Michael Jecks, . . Headline, $28 (366pp) ISBN 978-0-7472-6919-9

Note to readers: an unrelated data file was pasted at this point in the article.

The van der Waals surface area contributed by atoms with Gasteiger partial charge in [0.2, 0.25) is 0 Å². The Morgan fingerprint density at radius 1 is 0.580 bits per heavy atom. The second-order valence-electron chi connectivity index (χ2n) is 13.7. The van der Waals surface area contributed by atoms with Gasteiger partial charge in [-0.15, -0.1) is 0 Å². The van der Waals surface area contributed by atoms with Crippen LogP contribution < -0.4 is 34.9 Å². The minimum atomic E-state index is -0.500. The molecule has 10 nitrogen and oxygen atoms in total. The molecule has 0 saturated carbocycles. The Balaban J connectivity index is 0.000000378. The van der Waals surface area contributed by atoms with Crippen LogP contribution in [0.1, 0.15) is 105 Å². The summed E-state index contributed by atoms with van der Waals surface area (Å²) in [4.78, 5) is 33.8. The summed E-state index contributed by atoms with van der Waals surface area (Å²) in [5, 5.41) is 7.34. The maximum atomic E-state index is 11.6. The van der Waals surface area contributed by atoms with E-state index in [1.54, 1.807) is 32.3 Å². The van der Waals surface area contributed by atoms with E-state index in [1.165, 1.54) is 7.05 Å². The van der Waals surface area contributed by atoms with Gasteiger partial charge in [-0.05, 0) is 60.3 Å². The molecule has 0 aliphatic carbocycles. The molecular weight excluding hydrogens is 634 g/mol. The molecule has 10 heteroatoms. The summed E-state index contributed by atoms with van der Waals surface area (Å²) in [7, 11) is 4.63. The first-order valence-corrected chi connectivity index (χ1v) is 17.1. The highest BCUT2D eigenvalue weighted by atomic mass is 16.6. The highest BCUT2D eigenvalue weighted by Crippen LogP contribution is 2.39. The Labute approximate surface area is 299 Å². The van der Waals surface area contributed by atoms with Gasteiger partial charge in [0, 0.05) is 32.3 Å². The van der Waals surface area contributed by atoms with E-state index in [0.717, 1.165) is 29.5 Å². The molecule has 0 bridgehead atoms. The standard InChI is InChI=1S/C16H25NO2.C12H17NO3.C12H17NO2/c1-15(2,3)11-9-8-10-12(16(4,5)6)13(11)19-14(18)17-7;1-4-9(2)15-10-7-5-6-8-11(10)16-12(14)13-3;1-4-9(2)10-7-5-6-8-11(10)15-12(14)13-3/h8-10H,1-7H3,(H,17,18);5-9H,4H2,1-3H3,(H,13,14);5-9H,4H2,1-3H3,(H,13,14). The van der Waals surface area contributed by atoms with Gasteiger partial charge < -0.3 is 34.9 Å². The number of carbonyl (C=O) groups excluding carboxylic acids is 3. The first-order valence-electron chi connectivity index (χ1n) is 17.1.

In this richly detailed tale of serial killing in the Middle Ages—the 12th in the medieval West Country mystery series—British author Jecks convincingly re-creates the atmosphere of Dartmoor, Devonshire, in the summer of 1322. When the body of a young girl is discovered six years after her disappearance, Sir Baldwin Furnshill, Keeper of the King's Peace, and his long-term friend, Bailiff Simon Puttock, investigate. They soon learn that other, slightly older girls have been found dead in the recent past, and that the much despised Purveyor to the King went missing during the great famine a few years earlier. A murder and a suspicious death occur in the midst of their inquiry, and the plot proverbially thickens. Most of the locals—including a priest who's usually drunk, a miller who abuses his wife and daughter, a cautious reeve and a treacherous manciple—are unsavory, superstitious and frequently hostile to Sir Baldwin, Simon and Sir Roger de Gidleigh, a Devonshire coroner. There are reports of cannibalism and even fears of a vampire. An introductory list of more than two dozen characters will help readers who find themselves momentarily lost amid the elaborate intrigues and concealments in a world where "superstition is a useful precaution." Jecks's fans will be amply rewarded. (Mar. 1)